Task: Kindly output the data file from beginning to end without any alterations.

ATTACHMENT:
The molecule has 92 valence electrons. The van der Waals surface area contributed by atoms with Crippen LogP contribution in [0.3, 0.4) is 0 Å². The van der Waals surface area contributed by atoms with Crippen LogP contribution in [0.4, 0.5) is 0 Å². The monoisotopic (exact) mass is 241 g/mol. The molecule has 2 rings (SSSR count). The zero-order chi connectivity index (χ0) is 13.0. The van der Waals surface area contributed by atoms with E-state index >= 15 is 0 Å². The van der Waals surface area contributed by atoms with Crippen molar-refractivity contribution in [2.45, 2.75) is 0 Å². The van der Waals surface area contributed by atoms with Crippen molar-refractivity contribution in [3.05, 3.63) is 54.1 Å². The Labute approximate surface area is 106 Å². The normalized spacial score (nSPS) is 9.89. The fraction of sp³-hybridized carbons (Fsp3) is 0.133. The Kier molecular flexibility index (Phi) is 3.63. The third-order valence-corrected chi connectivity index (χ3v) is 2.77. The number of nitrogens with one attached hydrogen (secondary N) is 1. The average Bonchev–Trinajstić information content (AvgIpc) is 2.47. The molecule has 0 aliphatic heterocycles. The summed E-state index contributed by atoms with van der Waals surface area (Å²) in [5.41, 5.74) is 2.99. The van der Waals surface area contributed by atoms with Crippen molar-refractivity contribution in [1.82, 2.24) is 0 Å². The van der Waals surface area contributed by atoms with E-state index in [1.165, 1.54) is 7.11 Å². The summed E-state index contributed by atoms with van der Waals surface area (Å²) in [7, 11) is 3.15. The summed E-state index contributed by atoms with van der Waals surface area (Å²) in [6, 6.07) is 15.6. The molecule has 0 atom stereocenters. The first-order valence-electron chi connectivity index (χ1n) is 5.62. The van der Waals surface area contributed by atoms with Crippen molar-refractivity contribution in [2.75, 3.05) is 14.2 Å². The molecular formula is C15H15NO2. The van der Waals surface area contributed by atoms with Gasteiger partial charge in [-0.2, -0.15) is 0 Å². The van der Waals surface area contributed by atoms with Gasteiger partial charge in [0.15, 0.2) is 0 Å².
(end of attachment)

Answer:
The molecule has 92 valence electrons. The van der Waals surface area contributed by atoms with Crippen LogP contribution in [0.3, 0.4) is 0 Å². The van der Waals surface area contributed by atoms with Crippen LogP contribution in [0.4, 0.5) is 0 Å². The monoisotopic (exact) mass is 241 g/mol. The molecule has 2 rings (SSSR count). The zero-order chi connectivity index (χ0) is 13.0. The van der Waals surface area contributed by atoms with E-state index >= 15 is 0 Å². The van der Waals surface area contributed by atoms with Crippen molar-refractivity contribution in [2.45, 2.75) is 0 Å². The van der Waals surface area contributed by atoms with Crippen molar-refractivity contribution in [3.05, 3.63) is 54.1 Å². The Labute approximate surface area is 106 Å². The normalized spacial score (nSPS) is 9.89. The fraction of sp³-hybridized carbons (Fsp3) is 0.133. The Kier molecular flexibility index (Phi) is 3.63. The third-order valence-corrected chi connectivity index (χ3v) is 2.77. The number of nitrogens with one attached hydrogen (secondary N) is 1. The average Bonchev–Trinajstić information content (AvgIpc) is 2.47. The molecule has 0 aliphatic heterocycles. The summed E-state index contributed by atoms with van der Waals surface area (Å²) in [5.41, 5.74) is 2.99. The van der Waals surface area contributed by atoms with Crippen molar-refractivity contribution in [1.82, 2.24) is 0 Å². The van der Waals surface area contributed by atoms with E-state index in [1.165, 1.54) is 7.11 Å². The summed E-state index contributed by atoms with van der Waals surface area (Å²) in [7, 11) is 3.15. The summed E-state index contributed by atoms with van der Waals surface area (Å²) in [6, 6.07) is 15.6. The molecule has 0 atom stereocenters. The first-order valence-electron chi connectivity index (χ1n) is 5.62. The van der Waals surface area contributed by atoms with Crippen molar-refractivity contribution in [2.75, 3.05) is 14.2 Å². The molecular formula is C15H15NO2. The van der Waals surface area contributed by atoms with Gasteiger partial charge in [-0.2, -0.15) is 0 Å². The van der Waals surface area contributed by atoms with Gasteiger partial charge in [0.15, 0.2) is 0 Å².